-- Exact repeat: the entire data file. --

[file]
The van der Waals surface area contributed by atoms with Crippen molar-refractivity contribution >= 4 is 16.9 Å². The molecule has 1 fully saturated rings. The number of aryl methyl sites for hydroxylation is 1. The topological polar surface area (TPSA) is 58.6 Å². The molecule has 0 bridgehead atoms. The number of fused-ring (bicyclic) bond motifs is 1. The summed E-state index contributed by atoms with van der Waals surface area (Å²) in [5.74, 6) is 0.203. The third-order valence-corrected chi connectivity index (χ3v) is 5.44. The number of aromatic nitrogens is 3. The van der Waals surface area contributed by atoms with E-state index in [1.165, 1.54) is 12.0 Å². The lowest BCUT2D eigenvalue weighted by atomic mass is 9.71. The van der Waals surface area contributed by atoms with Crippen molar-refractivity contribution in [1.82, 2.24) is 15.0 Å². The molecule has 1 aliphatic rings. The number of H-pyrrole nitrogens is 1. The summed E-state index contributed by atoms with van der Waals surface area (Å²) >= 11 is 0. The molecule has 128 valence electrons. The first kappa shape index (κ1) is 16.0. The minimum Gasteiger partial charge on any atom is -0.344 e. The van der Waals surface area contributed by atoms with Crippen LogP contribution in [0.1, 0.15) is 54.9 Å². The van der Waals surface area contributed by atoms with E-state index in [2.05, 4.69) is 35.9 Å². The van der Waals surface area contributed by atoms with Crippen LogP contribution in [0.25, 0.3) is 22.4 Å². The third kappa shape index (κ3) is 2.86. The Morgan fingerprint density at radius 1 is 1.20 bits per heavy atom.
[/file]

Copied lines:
The van der Waals surface area contributed by atoms with Crippen molar-refractivity contribution >= 4 is 16.9 Å². The molecule has 1 fully saturated rings. The number of aryl methyl sites for hydroxylation is 1. The topological polar surface area (TPSA) is 58.6 Å². The molecule has 0 bridgehead atoms. The number of fused-ring (bicyclic) bond motifs is 1. The summed E-state index contributed by atoms with van der Waals surface area (Å²) in [5.74, 6) is 0.203. The third-order valence-corrected chi connectivity index (χ3v) is 5.44. The number of aromatic nitrogens is 3. The van der Waals surface area contributed by atoms with E-state index in [1.165, 1.54) is 12.0 Å². The lowest BCUT2D eigenvalue weighted by atomic mass is 9.71. The van der Waals surface area contributed by atoms with Crippen molar-refractivity contribution in [1.82, 2.24) is 15.0 Å². The molecule has 1 aliphatic rings. The number of H-pyrrole nitrogens is 1. The summed E-state index contributed by atoms with van der Waals surface area (Å²) >= 11 is 0. The molecule has 128 valence electrons. The first kappa shape index (κ1) is 16.0. The minimum Gasteiger partial charge on any atom is -0.344 e. The van der Waals surface area contributed by atoms with Crippen LogP contribution in [0.1, 0.15) is 54.9 Å². The van der Waals surface area contributed by atoms with E-state index in [2.05, 4.69) is 35.9 Å². The van der Waals surface area contributed by atoms with Crippen LogP contribution in [0.25, 0.3) is 22.4 Å². The third kappa shape index (κ3) is 2.86. The Morgan fingerprint density at radius 1 is 1.20 bits per heavy atom.